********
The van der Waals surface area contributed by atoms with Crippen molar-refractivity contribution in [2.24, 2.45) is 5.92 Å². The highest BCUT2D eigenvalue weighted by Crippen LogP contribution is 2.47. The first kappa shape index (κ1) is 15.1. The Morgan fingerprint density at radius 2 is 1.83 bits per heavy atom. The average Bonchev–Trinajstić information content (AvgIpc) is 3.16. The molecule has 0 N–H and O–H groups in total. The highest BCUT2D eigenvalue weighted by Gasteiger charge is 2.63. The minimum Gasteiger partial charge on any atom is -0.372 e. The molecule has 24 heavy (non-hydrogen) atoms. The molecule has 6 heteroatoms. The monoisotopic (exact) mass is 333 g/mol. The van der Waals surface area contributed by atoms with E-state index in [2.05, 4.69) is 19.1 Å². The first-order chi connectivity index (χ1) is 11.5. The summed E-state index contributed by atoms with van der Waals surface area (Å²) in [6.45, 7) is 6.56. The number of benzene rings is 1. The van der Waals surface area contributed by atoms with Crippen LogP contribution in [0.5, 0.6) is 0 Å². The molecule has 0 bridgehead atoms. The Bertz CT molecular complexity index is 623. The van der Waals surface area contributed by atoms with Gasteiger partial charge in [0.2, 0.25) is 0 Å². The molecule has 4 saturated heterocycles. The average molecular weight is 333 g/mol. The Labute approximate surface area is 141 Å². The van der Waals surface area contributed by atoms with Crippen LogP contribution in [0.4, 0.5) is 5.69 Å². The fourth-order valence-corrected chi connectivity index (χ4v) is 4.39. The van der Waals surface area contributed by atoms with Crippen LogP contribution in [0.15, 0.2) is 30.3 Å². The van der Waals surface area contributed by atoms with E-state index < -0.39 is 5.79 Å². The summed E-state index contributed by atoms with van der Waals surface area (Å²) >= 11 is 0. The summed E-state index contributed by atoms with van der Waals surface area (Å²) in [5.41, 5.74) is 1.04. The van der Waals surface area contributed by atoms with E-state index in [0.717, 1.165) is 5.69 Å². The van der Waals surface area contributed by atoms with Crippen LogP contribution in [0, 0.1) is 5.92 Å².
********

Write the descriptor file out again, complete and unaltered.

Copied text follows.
The van der Waals surface area contributed by atoms with Crippen molar-refractivity contribution in [2.24, 2.45) is 5.92 Å². The highest BCUT2D eigenvalue weighted by Crippen LogP contribution is 2.47. The first kappa shape index (κ1) is 15.1. The Morgan fingerprint density at radius 2 is 1.83 bits per heavy atom. The average Bonchev–Trinajstić information content (AvgIpc) is 3.16. The molecule has 0 N–H and O–H groups in total. The highest BCUT2D eigenvalue weighted by Gasteiger charge is 2.63. The minimum Gasteiger partial charge on any atom is -0.372 e. The molecule has 24 heavy (non-hydrogen) atoms. The molecule has 6 heteroatoms. The monoisotopic (exact) mass is 333 g/mol. The van der Waals surface area contributed by atoms with E-state index in [2.05, 4.69) is 19.1 Å². The first-order chi connectivity index (χ1) is 11.5. The summed E-state index contributed by atoms with van der Waals surface area (Å²) in [6.45, 7) is 6.56. The number of benzene rings is 1. The van der Waals surface area contributed by atoms with Crippen LogP contribution in [0.5, 0.6) is 0 Å². The molecule has 0 bridgehead atoms. The Bertz CT molecular complexity index is 623. The van der Waals surface area contributed by atoms with Gasteiger partial charge in [0.2, 0.25) is 0 Å². The molecule has 4 saturated heterocycles. The average molecular weight is 333 g/mol. The Labute approximate surface area is 141 Å². The van der Waals surface area contributed by atoms with Crippen LogP contribution in [0.4, 0.5) is 5.69 Å². The fourth-order valence-corrected chi connectivity index (χ4v) is 4.39. The van der Waals surface area contributed by atoms with Crippen LogP contribution in [0.15, 0.2) is 30.3 Å². The van der Waals surface area contributed by atoms with E-state index < -0.39 is 5.79 Å². The summed E-state index contributed by atoms with van der Waals surface area (Å²) >= 11 is 0. The summed E-state index contributed by atoms with van der Waals surface area (Å²) in [5.41, 5.74) is 1.04. The van der Waals surface area contributed by atoms with E-state index in [0.717, 1.165) is 5.69 Å². The van der Waals surface area contributed by atoms with Crippen LogP contribution in [0, 0.1) is 5.92 Å².